Bondo Question

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  #1  
Old 05-17-17, 02:44 PM
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Bondo Question

I learned to use Bondo for wood repairs on this forum many years ago and it has saved me many times. Today I went into HD for a new can and all they carry now is fiber reinforced, which is green colored. The old stuff was white/gray with white hardener. Does anyone have experience with the fiber product vs the old stuff?
 
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Old 05-17-17, 02:53 PM
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Oh, yes. I really like the green stuff. It turns brown once you mix the activator with it.
 
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Old 05-17-17, 03:41 PM
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I have used both the fibered and un-fibered. They mix and work very similarly. When stirring you'll probably notice the strininess of the fibers but they smooth down easily when applying it.
 
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Old 05-17-17, 03:48 PM
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If you want the normal type take a look at an auto parts store!
 
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Old 05-17-17, 06:19 PM
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I've tried it now. A little harder to apply smoothly and definitely harder to sand. I hope the fibers give more strength and durability. I am repairing a door that I would have rated scrap from rot. Customer wanted to repair, so here goes. Thanks for the input.
 
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Old 05-18-17, 12:09 AM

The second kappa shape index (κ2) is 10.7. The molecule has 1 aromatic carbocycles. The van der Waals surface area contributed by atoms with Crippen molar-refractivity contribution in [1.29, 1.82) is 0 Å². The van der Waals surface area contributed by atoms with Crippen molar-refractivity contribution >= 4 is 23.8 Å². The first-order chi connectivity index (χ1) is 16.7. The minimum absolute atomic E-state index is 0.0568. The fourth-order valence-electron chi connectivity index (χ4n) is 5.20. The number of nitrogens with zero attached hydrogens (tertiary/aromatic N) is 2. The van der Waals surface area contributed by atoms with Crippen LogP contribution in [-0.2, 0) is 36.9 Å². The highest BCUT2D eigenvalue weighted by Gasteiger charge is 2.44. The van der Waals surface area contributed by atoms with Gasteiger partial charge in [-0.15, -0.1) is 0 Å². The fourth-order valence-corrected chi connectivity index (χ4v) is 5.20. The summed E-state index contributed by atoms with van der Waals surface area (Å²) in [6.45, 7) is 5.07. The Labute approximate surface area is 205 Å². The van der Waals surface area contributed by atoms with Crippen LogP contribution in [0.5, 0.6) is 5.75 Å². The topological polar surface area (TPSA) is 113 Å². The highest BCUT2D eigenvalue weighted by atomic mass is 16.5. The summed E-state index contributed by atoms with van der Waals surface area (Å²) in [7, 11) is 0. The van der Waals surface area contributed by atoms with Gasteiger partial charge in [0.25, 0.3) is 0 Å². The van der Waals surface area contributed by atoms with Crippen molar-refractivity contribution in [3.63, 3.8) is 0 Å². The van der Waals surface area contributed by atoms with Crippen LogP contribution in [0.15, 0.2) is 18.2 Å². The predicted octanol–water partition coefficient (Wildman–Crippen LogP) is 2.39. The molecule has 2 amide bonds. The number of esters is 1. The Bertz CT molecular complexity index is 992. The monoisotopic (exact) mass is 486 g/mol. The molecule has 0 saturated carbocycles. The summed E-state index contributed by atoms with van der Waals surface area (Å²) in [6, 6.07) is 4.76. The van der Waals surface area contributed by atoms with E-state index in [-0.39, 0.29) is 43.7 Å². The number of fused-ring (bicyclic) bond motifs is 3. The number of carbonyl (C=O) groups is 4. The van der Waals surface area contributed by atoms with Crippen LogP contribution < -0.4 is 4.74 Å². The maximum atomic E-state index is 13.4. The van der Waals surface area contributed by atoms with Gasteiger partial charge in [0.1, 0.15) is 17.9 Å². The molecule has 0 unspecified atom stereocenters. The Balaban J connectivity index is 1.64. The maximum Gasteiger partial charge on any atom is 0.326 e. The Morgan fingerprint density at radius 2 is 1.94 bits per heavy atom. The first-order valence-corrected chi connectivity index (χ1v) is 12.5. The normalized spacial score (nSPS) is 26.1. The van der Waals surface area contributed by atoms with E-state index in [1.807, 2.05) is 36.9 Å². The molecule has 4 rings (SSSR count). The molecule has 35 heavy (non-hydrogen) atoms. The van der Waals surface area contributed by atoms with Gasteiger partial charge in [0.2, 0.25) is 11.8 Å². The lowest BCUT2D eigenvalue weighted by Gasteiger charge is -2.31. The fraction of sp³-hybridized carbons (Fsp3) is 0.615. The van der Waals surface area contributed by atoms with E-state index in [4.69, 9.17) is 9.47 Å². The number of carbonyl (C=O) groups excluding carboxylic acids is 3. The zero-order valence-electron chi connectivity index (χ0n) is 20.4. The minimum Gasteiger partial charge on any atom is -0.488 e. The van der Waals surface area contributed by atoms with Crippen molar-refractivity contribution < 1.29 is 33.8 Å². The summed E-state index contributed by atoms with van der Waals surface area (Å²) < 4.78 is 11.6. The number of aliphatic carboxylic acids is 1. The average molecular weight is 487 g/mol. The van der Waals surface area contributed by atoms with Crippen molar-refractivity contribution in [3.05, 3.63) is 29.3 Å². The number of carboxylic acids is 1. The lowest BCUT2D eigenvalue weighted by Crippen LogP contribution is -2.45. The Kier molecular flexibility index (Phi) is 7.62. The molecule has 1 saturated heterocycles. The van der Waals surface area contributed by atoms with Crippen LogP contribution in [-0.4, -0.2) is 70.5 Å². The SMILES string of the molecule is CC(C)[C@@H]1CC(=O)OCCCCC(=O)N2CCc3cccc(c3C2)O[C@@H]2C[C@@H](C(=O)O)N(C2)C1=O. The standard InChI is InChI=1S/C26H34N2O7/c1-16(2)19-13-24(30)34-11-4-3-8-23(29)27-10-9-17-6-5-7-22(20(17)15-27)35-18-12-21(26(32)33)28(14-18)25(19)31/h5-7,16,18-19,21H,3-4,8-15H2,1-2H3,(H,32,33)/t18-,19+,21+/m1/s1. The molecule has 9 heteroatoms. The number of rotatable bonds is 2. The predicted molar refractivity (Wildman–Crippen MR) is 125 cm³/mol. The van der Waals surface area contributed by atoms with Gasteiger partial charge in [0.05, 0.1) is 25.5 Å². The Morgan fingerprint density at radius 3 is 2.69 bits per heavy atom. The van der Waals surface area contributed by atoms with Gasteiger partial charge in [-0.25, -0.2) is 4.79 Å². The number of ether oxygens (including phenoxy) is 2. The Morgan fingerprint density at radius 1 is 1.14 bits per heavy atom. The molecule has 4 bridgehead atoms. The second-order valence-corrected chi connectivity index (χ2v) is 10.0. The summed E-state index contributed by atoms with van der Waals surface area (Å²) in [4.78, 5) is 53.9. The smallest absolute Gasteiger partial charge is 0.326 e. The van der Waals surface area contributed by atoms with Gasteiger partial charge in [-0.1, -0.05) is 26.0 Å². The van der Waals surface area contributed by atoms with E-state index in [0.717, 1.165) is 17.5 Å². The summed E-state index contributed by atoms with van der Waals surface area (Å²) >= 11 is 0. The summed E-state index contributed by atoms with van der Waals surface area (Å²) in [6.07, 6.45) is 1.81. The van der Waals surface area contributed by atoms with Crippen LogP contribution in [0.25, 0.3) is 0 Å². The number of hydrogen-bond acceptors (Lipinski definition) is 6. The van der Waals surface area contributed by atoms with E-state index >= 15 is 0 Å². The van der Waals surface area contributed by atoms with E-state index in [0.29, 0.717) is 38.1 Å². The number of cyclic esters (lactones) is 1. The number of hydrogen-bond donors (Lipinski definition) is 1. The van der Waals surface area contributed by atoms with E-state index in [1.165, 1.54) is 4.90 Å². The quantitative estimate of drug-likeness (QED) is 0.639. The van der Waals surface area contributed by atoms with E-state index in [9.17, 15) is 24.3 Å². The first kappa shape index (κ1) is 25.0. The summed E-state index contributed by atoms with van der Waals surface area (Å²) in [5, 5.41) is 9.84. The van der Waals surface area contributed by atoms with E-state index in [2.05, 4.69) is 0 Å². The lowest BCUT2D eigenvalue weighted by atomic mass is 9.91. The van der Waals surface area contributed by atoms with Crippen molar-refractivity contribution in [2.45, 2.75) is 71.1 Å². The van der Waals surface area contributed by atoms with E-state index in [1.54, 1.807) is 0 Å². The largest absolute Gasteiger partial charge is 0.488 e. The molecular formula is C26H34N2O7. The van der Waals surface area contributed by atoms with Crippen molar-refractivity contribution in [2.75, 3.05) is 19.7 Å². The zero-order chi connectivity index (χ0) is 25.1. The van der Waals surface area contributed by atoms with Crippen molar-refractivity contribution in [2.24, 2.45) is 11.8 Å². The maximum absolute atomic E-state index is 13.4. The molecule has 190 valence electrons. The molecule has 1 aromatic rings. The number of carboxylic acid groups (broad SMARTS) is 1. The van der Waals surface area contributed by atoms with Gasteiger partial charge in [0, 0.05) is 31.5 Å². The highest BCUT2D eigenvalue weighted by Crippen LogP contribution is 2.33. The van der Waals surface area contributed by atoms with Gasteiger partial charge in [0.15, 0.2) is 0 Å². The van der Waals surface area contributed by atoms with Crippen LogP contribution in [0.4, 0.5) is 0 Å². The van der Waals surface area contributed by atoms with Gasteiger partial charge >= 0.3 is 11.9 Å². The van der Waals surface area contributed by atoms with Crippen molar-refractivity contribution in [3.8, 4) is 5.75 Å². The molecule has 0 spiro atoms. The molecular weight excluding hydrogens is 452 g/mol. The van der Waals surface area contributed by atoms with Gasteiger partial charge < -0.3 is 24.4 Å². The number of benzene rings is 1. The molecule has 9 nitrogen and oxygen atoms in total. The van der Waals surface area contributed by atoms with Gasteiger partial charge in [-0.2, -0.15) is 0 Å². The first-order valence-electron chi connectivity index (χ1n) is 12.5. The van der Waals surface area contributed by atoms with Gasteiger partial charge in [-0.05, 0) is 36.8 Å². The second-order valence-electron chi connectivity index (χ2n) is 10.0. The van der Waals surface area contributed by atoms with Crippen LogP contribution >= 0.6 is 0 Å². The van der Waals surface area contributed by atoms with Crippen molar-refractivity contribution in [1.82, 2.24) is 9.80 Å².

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The fiber stuff is great for rough cut trim or rough cedar fencing. Out here, lot's of rake and fascia boards are rough. I filled the damaged area and then schmeared a larger area with the bondo and smoothed it with a notched baseboard adhesive knife I had. No sanding required. After paint, you couldn't even see a repair.

Dunno if it's something I'd use as the final surface on a door though. Guess it depends on how grained or smooth the door is.
 
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Old 05-18-17, 02:41 AM
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I was surprised the first time I used it on a grained surface. Like Vic, I had planned on sanding it, but that would leave a smooth surface on a grained surrounding. It grained out very well and after painting it almost disappeared.
 
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Old 05-18-17, 06:21 AM
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I am currently working on smooth doors. It seems like this will be stronger in the huge deep fills (much rot) but takes more elbow grease to sand smooth.
 
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Old 05-18-17, 06:33 AM
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If need be you can apply a thin coat of joint compound over the repair for easier sanding. It's best to seal it with an oil base primer to insure moisture won't get to it.
 
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